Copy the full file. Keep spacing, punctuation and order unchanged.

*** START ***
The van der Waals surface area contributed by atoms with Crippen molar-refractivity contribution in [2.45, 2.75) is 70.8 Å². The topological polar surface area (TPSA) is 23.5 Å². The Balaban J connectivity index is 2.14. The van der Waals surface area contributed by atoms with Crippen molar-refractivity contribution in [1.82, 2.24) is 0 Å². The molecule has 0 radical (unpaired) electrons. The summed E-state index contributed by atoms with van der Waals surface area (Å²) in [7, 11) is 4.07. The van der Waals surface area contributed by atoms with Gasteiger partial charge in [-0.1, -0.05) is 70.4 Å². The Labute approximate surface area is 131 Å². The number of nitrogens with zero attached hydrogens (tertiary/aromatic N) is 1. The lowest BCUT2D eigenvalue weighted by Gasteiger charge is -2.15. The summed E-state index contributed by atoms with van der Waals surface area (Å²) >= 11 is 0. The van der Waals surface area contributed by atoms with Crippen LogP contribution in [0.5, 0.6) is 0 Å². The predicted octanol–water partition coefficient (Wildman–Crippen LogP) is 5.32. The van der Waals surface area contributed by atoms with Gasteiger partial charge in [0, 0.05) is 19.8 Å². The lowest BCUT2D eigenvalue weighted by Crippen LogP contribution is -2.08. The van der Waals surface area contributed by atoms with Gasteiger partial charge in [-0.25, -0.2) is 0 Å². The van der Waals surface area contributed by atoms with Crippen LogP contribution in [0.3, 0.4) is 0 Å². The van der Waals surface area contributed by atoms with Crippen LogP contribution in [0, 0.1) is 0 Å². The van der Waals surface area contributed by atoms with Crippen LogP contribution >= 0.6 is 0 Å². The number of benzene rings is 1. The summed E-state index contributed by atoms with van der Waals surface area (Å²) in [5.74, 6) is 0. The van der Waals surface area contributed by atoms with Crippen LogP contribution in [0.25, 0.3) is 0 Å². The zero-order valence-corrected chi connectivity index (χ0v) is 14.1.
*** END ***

The van der Waals surface area contributed by atoms with Crippen molar-refractivity contribution in [2.45, 2.75) is 70.8 Å². The topological polar surface area (TPSA) is 23.5 Å². The Balaban J connectivity index is 2.14. The van der Waals surface area contributed by atoms with Crippen molar-refractivity contribution in [1.82, 2.24) is 0 Å². The molecule has 0 radical (unpaired) electrons. The summed E-state index contributed by atoms with van der Waals surface area (Å²) in [7, 11) is 4.07. The van der Waals surface area contributed by atoms with Gasteiger partial charge in [-0.1, -0.05) is 70.4 Å². The Labute approximate surface area is 131 Å². The number of nitrogens with zero attached hydrogens (tertiary/aromatic N) is 1. The lowest BCUT2D eigenvalue weighted by Gasteiger charge is -2.15. The summed E-state index contributed by atoms with van der Waals surface area (Å²) >= 11 is 0. The van der Waals surface area contributed by atoms with Crippen LogP contribution in [0.5, 0.6) is 0 Å². The predicted octanol–water partition coefficient (Wildman–Crippen LogP) is 5.32. The van der Waals surface area contributed by atoms with Gasteiger partial charge in [0, 0.05) is 19.8 Å². The lowest BCUT2D eigenvalue weighted by Crippen LogP contribution is -2.08. The van der Waals surface area contributed by atoms with Gasteiger partial charge in [-0.25, -0.2) is 0 Å². The van der Waals surface area contributed by atoms with Crippen LogP contribution in [0.3, 0.4) is 0 Å². The van der Waals surface area contributed by atoms with Crippen LogP contribution in [0, 0.1) is 0 Å². The van der Waals surface area contributed by atoms with Crippen LogP contribution >= 0.6 is 0 Å². The number of benzene rings is 1. The summed E-state index contributed by atoms with van der Waals surface area (Å²) in [5.74, 6) is 0. The van der Waals surface area contributed by atoms with Crippen LogP contribution in [0.25, 0.3) is 0 Å². The zero-order valence-corrected chi connectivity index (χ0v) is 14.1.